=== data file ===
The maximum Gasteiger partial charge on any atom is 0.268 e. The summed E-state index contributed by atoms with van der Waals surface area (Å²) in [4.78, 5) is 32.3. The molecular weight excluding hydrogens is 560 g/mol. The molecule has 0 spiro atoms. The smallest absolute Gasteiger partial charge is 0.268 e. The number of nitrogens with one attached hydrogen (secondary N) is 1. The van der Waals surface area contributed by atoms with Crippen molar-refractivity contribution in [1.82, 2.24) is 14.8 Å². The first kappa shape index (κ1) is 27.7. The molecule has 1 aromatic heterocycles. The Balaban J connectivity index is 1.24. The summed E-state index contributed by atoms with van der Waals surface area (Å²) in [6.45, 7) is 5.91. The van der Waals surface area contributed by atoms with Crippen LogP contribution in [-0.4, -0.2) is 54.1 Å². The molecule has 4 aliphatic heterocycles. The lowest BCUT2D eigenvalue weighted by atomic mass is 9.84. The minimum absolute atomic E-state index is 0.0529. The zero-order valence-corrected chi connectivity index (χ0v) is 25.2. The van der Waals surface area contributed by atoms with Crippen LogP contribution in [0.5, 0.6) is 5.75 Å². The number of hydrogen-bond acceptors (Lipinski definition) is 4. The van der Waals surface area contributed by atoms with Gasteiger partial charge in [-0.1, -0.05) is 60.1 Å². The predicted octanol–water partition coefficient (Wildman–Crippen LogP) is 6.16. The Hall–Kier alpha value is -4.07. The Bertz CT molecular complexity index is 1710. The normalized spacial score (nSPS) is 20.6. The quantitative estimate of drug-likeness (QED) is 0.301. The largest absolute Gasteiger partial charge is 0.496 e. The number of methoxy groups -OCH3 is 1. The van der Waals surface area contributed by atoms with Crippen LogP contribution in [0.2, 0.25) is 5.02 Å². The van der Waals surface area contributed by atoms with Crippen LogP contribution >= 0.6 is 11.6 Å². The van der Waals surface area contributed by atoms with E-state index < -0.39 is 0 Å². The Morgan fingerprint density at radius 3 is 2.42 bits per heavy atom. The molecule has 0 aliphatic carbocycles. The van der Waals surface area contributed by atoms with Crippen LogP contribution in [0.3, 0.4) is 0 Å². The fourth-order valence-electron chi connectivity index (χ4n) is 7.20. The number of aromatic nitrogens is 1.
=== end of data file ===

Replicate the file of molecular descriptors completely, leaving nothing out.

The maximum Gasteiger partial charge on any atom is 0.268 e. The summed E-state index contributed by atoms with van der Waals surface area (Å²) in [4.78, 5) is 32.3. The molecular weight excluding hydrogens is 560 g/mol. The molecule has 0 spiro atoms. The smallest absolute Gasteiger partial charge is 0.268 e. The number of nitrogens with one attached hydrogen (secondary N) is 1. The van der Waals surface area contributed by atoms with Crippen molar-refractivity contribution in [1.82, 2.24) is 14.8 Å². The first kappa shape index (κ1) is 27.7. The molecule has 1 aromatic heterocycles. The Balaban J connectivity index is 1.24. The summed E-state index contributed by atoms with van der Waals surface area (Å²) in [6.45, 7) is 5.91. The van der Waals surface area contributed by atoms with Crippen LogP contribution in [-0.4, -0.2) is 54.1 Å². The molecule has 4 aliphatic heterocycles. The lowest BCUT2D eigenvalue weighted by atomic mass is 9.84. The minimum absolute atomic E-state index is 0.0529. The zero-order valence-corrected chi connectivity index (χ0v) is 25.2. The van der Waals surface area contributed by atoms with Crippen LogP contribution in [0.5, 0.6) is 5.75 Å². The number of hydrogen-bond acceptors (Lipinski definition) is 4. The van der Waals surface area contributed by atoms with Gasteiger partial charge in [-0.1, -0.05) is 60.1 Å². The predicted octanol–water partition coefficient (Wildman–Crippen LogP) is 6.16. The Hall–Kier alpha value is -4.07. The Bertz CT molecular complexity index is 1710. The normalized spacial score (nSPS) is 20.6. The quantitative estimate of drug-likeness (QED) is 0.301. The largest absolute Gasteiger partial charge is 0.496 e. The number of methoxy groups -OCH3 is 1. The van der Waals surface area contributed by atoms with Crippen LogP contribution in [0.2, 0.25) is 5.02 Å². The van der Waals surface area contributed by atoms with Crippen LogP contribution >= 0.6 is 11.6 Å². The van der Waals surface area contributed by atoms with E-state index < -0.39 is 0 Å². The Morgan fingerprint density at radius 3 is 2.42 bits per heavy atom. The molecule has 0 aliphatic carbocycles. The van der Waals surface area contributed by atoms with Crippen LogP contribution in [0.3, 0.4) is 0 Å². The fourth-order valence-electron chi connectivity index (χ4n) is 7.20. The number of aromatic nitrogens is 1.